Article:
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Adverse Trend and Data Management - Assignment Example

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Healthcare professionals are often confronted with developing trends that are honestly determinant in health management and in defining responses to issues relative to mortality and morbidity…
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Adverse Trend and Data Management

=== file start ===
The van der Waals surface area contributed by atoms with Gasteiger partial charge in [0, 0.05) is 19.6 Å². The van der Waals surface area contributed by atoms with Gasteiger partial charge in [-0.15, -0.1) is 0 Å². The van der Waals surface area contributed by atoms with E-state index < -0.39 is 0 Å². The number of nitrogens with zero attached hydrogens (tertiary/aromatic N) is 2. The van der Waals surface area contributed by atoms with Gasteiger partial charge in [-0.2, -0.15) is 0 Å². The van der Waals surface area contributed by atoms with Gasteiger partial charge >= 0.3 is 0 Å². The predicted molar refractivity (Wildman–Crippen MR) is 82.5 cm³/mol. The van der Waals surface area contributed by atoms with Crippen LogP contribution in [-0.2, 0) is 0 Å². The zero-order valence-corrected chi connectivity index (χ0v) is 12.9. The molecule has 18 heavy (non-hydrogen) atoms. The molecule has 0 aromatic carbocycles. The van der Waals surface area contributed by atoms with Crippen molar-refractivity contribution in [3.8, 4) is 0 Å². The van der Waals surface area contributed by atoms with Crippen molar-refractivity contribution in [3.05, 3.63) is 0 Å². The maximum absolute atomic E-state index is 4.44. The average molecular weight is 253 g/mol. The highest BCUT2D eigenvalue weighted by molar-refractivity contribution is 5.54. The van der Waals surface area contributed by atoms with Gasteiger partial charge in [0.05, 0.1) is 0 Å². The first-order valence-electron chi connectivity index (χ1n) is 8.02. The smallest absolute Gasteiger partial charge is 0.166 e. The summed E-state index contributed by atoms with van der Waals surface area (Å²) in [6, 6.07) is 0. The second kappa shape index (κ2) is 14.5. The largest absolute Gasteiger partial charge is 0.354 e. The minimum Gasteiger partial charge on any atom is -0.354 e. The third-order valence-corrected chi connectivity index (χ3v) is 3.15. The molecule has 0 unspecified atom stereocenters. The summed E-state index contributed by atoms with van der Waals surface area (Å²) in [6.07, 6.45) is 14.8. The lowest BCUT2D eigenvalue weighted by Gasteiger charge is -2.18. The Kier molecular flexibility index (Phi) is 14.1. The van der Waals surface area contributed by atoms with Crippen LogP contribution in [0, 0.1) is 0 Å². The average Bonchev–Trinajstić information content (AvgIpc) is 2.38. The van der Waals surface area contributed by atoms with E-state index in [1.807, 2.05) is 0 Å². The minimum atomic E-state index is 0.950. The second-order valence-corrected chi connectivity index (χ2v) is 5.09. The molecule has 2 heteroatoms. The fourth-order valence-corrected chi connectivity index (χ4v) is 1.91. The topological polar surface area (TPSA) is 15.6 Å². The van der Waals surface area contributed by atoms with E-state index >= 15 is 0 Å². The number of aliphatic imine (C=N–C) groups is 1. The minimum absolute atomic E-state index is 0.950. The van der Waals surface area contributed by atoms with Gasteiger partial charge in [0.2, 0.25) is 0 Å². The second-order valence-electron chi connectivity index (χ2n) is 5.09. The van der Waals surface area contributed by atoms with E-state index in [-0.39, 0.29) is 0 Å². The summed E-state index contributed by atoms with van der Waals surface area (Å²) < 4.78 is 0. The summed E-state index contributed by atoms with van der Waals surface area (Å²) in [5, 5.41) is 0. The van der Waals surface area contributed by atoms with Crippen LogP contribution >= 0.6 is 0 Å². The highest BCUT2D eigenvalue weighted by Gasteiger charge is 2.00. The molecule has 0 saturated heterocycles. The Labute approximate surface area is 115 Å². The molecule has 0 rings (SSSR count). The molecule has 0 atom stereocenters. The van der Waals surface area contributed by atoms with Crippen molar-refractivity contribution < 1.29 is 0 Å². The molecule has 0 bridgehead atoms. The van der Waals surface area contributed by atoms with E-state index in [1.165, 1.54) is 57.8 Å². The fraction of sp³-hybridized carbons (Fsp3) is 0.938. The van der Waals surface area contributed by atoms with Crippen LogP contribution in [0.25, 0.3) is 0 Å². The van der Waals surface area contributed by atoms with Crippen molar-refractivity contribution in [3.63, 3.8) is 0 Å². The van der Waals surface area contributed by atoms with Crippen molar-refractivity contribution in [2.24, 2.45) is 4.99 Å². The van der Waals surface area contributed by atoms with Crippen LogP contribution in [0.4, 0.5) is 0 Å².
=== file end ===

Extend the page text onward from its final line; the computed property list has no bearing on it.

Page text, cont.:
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of the Figure Sample process in the managing adverse trend (Source: iGate Adept, 2013). Healthcare professionals are often confronted with developing trends that are honestly determinant in health management and in defining responses to issues relative to mortality and morbidity. Such may command acute care specially when cases involved adverse trends that require intensive care and increase presence of nurses or care providers who need to delve into these and document data and information (Henriksen, Dayton, Keyes, Carayon, & Hughe, 2008). Some of the adverse trends that require serious attention are issues on bioterrorism, plague, outbreaks, warfare affecting thousands of peoples, and proliferation or increase number of HIV or tuberculosis-infected patients that have all the potential to upscale impacts by its transmission (Henriksen, et al.,2008). Data and information therefore must be documented thoroughly and must be elaborately used for medical responses, pharmacological developments for medications, and further research for medical-policy related responses (Henriksen, et al.,2008). The data and information are also significant for collaborative actions of stakeholders not only for clinical knowledge but also in developing health programs essential to press government for financial support and actions (Henriksen, et al.,2008). Adverse trends also call on health managers to evaluate the expanse of effects, populace, affected, geographic details, the values and variables, the socio-economic profiles of peoples that are subjected to health issues, as well as the financial budget that could be allocated and are needed to effectively deliver the services (Henriksen, et al.,2008). It also recognized that data on adverse trends might be confidentially dealt by decision-makers unless policy requires that these should be transparently brought for public knowledge for collaborative and community-based responses and actions (Henriksen, et al.,2008). Adverse trends trend, depending on situation and context, inspire scaling up of nurses’ performance for effectiveness and efficiency of response but the same require that it should be based on some systems and models to ensure that there is integrated and interdependent interaction to attain specified or targeted goals (Henriksen, et al.,2008). The assessment of the issues affecting healthcare include the evaluation of individual characteristic of an issue, the nature, physical environment, human-system interfaces, organization/social or environmental factors and how these variables are managed (Henriksen, et al.,2008). Data management may also include patient characteristics, task factors, individual causes, team factors, team management and of organization’s operational system (Henriksen, et al.,2008). Other experts contend that data must be encompassing of peoples’ discipline, tools and technology, the physical environment, the organizational goals and the care processes Whether these data are quantitative or qualitative, it is hoped that these are free from human errors (Kohn, Corrigan & Donaldson, 2000). The latter may causes trouble in understanding the causes and effects and may likewise affect recommendations (Kohn, et al., 2000). Human errors in the conduct of research and in documenting cases will destroy the explanatory power and may in long run be another cause to blame in the lapse of judgement, especially when patients, being subject to study, are critically situated (Kohn, et al., 2000). Often, human error are cause of blame and such human deficiency or absence of attentiveness (or by ignorance, it can cloud decision-making or diagnostic conclusion (Kohn, et al., 2000). It is therefore essential that data and information are accurate to prevent adverse events that could cause defects in the analysis, conclusion, decision-making and in managing patients in the hospitals (Kohn, et al., 2000). Of course, being part of the oath of medical professional, free prior and informed consent are required before these data and information are generated for practical and professional use. Consent is also a standard policy in research and trend valuation. Nurses must therefore help manage the unexpected issues and trends and must be imbued with the character of having quality and reliable organizations (HROs) those healthcare offices are mandated to adhere to (Ulrich, Simring, & Quan, 2004). The nurses must be part of sustaining an effective and efficient safety and quality control in the delivery of their services and in operating a highly complex or unkind environment where risks are clearly evident and potential damage to environment or effect to other people are high (Ulrich, et al., 2004). It is therefore expected that nurses must possess the characteristic of high mindfulness or cognitive capacities to make their responses and performances attuned to all possibilities where system and situations could go wrong in a very rapidly changing environment (Henriksen, et al.,2008; Ulrich, et al., 2004). They must be skilled and highly reliable too in taking care of the data and information that could add to their analysis and studies of trends that may affect their profession (Henriksen, et al.,2008). References Henriksen, K., Dayton, E., Keyes, M.A., Carayon, P., & Hughe, R. (2008). Chapter 5. Understanding Adverse Events: A Human Factors Framework, In: Patient Safety and Quality: An Evidence-Based Handbook for Nurses, US: Department of Health and Human Services. pp. 1-17. Kohn LT, Corrigan JM, & Donaldson MS, (2000). To err is human: building a safer health system. A report of the Committee on Quality of Health Care in America, Institute of Medicine. Washington, DC: National Academy Press. Ulrich R, Simring C, & Quan X, (2004). The role of the physician environment in the hospital of the 21st century: a once-in-a-lifetime opportunity. Report to the Robert Wood Johnson Foundation. Princeton, NJ: Robert Wood Johnson Foundation. Read More